- Specialties or certifications: Are they a fear-free vet? Or a Cat-Friendly Practice?
- Hours that work with your schedule: For example, if there’s no way you can ever get off work between 8 am and 5 pm, do they offer evening or weekend hours? If they’re not open 24 hours, do they have a relationship with an emergency hospital?
- Payment methods that work with your needs: This includes accepting things like CareCredit or setting up payment plans.
- Proximity: Can you get there quickly in an emergency?
Finally, are they willing to schedule an interview or a “get-to-know-you” appointment? This allows you to tour the practice and meet the staff before you commit. Some vets charge for this, and that’s perfectly OK since you’re using 30 to 60 minutes of their time.
How to interview a potential new vet (aka, how to vet your vet!)
Here are a few tips on how to find and arrange an interview with a potential new vet:
First, research potential vets on social media and among friends and family. Check out the comments and reviews on the practice’s Facebook page. Read their Yelp and Google reviews (bearing in mind people often use those channels to gripe), and check out your local Better Business Bureau for any reviews or complaints.
Second, call your selected vet and ask to schedule a meet-and-greet at a convenient time. A busy practice won’t appreciate or necessarily be able to accommodate a walk-in, so get it on the schedule! Ask if you should bring your pets along, too, so they can meet each other in a non-clinical setting.
Finally, have a copy of your pet’s records transferred to the potential new vet ahead of time. This is especially important if your dog has a chronic condition and you want to ask questions about their treatment methods.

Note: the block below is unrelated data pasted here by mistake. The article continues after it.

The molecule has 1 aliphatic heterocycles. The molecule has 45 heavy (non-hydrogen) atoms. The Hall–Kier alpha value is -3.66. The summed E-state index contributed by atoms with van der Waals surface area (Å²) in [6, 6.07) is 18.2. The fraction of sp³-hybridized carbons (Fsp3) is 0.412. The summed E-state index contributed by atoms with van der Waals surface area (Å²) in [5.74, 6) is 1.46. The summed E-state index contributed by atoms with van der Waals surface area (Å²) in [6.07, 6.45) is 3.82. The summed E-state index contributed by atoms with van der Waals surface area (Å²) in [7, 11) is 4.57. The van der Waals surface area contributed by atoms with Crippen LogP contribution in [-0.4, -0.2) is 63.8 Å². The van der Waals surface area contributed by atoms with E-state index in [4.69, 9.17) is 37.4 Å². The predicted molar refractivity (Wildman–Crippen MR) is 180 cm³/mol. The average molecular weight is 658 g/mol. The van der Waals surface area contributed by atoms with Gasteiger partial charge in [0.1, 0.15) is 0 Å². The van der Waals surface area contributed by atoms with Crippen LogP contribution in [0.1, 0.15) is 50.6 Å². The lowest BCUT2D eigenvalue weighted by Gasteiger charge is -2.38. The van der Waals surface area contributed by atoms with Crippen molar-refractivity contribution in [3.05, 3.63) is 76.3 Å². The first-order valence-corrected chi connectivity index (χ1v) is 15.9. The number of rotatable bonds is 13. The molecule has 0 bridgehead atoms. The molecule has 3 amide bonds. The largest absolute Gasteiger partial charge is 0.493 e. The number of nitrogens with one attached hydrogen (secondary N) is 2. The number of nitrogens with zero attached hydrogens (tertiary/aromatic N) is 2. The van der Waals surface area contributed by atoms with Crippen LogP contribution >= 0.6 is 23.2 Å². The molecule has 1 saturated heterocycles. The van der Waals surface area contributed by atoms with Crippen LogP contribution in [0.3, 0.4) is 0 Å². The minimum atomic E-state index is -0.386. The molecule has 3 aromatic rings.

Then, on the day of the appointment, arrive a few minutes early and be prepared with a list of questions. Here are 10 to consider if they’re relevant to your pet and situation (not all will apply to everyone, of course):
- Will my pet always see the same vet / can I request a specific vet for our appointments?
- What is your emergency response? Are there immediate appointments in a real emergency? Referral to an after-hours hospital?
- Do you take questions via email? Or phone only?
- Does your practice consider treatments / feeding / therapy beyond the traditional? (Depending on your situation, this question could cover raw feeding, acupuncture, etc.)
- How do you approach budgeting for treatments? Can you work with my threshold / payment needs?
- What’s the follow up / support / resources available for any diagnosis or treatment?
- I’m the kind of person who has a ton of questions. How long is a typical appointment? If I need more time, can I book extra time or a last of the day?
- How do you handle end of life care?
- Do you have a referral network of specialists if they’re needed?
- What steps can we take together to help my fearful dog / scaredy cat feel safer?
This is so important
In a perfect world, you and your pet would have the same vet for life. That doesn’t always happen. This relationship is so important that you shouldn’t be afraid to ask as many questions as you need to feel comfortable… or to move on if they’re just not a fit for you. I recently posed this question in the OMD Facebook group and was so happy to see how many people have wonderful relationships with their pets’ providers, and it was fascinating to hear how most people found their current vets. As we look for Cooper’s new vet (and, by extension, the cats’ new vet, too!) I’ll share what we learn along the way! Join the discussion here in the comments or hop into our Facebook group to share your experience!
Have you ever interviewed a vet? What questions do you ask potential new pet care practitioners? What would you add to this list? Any experiences–good or bad–with changing vets?